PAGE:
Gov. Beverly Purdue, a Democrat, pardoned the Wilmington 10
on Monday. The nine black men and one white woman, only six of whom are still living, were wrongfully convicted
of fire-bombing a grocery store after police shot a black teenager.
"I have decided to grant these pardons because the more facts I have learned about the Wilmington 10, the more appalled I have become about the manner in which their convictions were obtained," Gov. Purdue said.
"The legitimacy of our criminal justice system hinges on it operating in a fair and equitable manner with justice being dispensed based on innocence or guilt-- not based on race or other forms of prejudice. That did not happen here," Purdue added. "Instead, these convictions were tainted by naked racism and represent an ugly stain on North Carolina's criminal justice system that cannot be allowed to stand any longer."
The group, composed of nine black student activists and one white anti-poverty advocate, were charged with burning a white-owned store and conspiring to attack police and firefighters during tense race riots in Wilmington in 1971.
The trial and those involved were highly dubious. One witness was given a motorbike in exchange for testifying against the group. Another had a history of mental illness and recanted his testimony during cross-examination. White jurors believed to be Ku Klux Klan members were described in a court note as "good," while a black juror was called an "Uncle Tom type."
All 10 of the defendants were found guilty. The group was sentenced to a total of 282 years in prison. Sentences ranged from 15 years for Ann Shepard, the white anti-poverty worker, to 34 years for Benjamin Chavis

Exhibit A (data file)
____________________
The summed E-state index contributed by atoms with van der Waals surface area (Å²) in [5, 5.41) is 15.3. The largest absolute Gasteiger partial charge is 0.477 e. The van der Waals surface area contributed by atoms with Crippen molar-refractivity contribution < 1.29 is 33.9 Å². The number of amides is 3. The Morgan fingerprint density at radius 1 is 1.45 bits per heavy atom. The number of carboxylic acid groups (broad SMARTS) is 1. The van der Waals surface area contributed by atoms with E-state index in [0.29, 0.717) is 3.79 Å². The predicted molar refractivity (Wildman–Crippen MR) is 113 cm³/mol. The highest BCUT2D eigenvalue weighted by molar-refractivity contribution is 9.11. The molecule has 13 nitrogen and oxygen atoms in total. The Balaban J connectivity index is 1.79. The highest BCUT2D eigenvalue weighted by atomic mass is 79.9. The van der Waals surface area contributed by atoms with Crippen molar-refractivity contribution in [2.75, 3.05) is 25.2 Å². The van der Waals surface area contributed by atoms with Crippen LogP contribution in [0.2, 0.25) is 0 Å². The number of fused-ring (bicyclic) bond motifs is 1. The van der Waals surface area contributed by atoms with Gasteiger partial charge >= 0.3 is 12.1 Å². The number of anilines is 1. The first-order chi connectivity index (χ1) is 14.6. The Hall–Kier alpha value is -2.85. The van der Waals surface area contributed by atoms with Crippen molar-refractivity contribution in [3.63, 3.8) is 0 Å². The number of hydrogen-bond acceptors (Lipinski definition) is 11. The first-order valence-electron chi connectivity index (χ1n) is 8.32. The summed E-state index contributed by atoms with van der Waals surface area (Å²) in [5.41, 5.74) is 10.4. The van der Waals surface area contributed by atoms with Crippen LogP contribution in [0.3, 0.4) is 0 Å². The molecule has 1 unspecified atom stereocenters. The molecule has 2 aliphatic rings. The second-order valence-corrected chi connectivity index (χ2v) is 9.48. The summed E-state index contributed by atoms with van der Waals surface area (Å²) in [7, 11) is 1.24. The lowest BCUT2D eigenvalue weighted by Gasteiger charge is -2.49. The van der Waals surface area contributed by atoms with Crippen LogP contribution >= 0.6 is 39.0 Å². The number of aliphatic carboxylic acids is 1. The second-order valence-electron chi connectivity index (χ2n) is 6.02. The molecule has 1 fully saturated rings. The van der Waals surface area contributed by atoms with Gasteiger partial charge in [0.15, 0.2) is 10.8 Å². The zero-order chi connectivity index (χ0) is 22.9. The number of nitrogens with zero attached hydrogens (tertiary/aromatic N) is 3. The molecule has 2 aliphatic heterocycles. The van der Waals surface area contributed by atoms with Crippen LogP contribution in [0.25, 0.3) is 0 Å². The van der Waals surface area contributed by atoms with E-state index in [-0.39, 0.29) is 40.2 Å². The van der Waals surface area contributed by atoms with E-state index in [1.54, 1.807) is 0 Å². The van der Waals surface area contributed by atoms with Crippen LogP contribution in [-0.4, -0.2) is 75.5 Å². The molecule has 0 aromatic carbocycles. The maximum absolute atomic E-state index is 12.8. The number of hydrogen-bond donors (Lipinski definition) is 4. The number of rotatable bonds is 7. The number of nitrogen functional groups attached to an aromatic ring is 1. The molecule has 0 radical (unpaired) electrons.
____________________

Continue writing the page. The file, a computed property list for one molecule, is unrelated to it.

, who would have his conviction overturned in 1980 and later go on to become executive director of the National Association for the Advancement of Colored People (NAACP).
The Wilmington 10 became a cause célèbre of leftists, human rights, civil rights and social justice advocates both in the US and abroad. Amnesty International took up their case in 1976. The group were often called political prisoners, and by the definition established in the Universal Declaration of Human Rights signed by the United States in 1948, the label was correct. When President Jimmy Carter chastened the Soviet Union for violating its citizens human rights by holding political prisoners, the Soviets responded by citing the case of the Wilmington 10. Sustained media coverage, including a story on CBS's popular 60 Minutes
, helped lead to public calls for full pardons for the group.
Three key witnesses later recanted their testimony, and in 1978 then-Gov. Jim Hunt commuted the sentences of all 10 people. In 1980, the Fourth US Circuit Court of Appeals overturned the group's convictions, citing evidence withheld by the prosecution that may have aided the defendants. But although the Wilmington 10 were free, they would have to wait nearly 35 years for a full pardon of innocence.
Gov. Purdue did not have to grant such a pardon. She could have done nothing, as her predecessors had, or she could have signed pardons of forgiveness, which are granted to guilty parties.
Chavis, now 64 years old, said the governor's pardon was a welcome but long overdue development.
"You're supposed to be innocent until proven guilty, but for 40 years, we've struggled to prove our innocence," Chavis told
the Wall Street Journal
. "Finally, everything showed that we were framed up."
Current NAACP President Benjamin Todd Jealous
hailed Gov. Purdue's decision.
"I applaud Gov. Beverly Purdue for her leadership in righting this disgraceful wrong," he said.